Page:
I came across some interesting findings during my research for this article. One similarity that stuck out in my mind is that the successful exercise programs included some combination of aerobic activity, abdominal strengthening, and pelvic floor muscle exercises. I believe this combination of exercises should be used with all physically active pregnant women. This will help alleviate some of the pain and discomfort felt during pregnancy and the stages of labor. These exercises can also help mitigate faster recovery after vaginal and cesarean delivery.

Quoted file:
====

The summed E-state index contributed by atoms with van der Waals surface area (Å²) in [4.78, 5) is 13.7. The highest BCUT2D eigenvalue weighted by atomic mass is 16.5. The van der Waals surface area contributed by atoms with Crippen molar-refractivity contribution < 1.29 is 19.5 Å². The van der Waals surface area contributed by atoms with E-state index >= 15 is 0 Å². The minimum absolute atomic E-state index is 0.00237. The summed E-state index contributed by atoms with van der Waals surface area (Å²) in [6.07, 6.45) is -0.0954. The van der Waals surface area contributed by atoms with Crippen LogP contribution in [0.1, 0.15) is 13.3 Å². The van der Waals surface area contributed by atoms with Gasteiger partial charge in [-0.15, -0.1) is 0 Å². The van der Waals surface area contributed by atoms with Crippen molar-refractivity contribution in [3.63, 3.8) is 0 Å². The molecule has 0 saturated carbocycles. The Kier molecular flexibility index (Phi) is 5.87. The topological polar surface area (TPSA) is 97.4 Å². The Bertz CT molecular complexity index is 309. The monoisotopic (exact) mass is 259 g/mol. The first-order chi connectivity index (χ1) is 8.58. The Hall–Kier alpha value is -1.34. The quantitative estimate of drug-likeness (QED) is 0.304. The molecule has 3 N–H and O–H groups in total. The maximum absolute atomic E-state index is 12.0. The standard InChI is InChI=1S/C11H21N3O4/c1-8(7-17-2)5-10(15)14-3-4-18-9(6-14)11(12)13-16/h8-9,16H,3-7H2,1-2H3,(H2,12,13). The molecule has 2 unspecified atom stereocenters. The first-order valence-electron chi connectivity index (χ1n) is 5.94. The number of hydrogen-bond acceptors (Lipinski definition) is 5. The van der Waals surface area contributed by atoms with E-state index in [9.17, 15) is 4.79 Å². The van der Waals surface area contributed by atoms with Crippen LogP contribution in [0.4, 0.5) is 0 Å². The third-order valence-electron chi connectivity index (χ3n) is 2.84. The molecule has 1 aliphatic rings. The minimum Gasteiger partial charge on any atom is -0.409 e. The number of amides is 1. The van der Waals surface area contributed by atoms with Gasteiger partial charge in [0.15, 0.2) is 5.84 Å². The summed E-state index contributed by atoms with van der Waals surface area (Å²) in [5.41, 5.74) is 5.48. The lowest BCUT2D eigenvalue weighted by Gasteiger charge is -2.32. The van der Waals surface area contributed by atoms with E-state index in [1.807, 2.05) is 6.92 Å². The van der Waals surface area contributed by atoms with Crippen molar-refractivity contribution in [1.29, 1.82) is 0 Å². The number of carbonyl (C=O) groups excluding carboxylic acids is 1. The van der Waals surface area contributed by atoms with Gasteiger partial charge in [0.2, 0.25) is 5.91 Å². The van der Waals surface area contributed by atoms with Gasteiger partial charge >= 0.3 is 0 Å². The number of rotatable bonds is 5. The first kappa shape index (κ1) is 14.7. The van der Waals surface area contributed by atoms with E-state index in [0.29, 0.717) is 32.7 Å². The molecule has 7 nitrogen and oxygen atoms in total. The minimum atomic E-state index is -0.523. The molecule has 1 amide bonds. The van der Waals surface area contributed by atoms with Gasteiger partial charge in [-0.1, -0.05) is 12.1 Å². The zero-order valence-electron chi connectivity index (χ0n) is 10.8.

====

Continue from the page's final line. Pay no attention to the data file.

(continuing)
Despite the evidence presented above, the percentage of women who exercise during pregnancy remains very small. It is up to us as physical therapists to be sharp with our knowledge and be aware of the research in order to help grow this great profession and enhance the populations that we serve.
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Sanabria-Martínez, G., García-Hermoso, A., Poyatos-León, R., González-García, A., Sánchez-López, M., & Martínez-Vizcaíno, V. (2016). Effects of Exercise-Based Interventions on Neonatal Outcomes. American Journal of Health Promotion,30(4), 214-223. doi:10.1177/0890117116639569
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Ying Yu, Rongrong Xie & Cainuo Shen (2017): Effect of exercise during pregnancy to prevent gestational diabetes mellitus: a systematic review and meta-analysis, The Journal of Maternal-Fetal & Neonatal Medicine, DOI: 10.1080/14767058.2017.1319929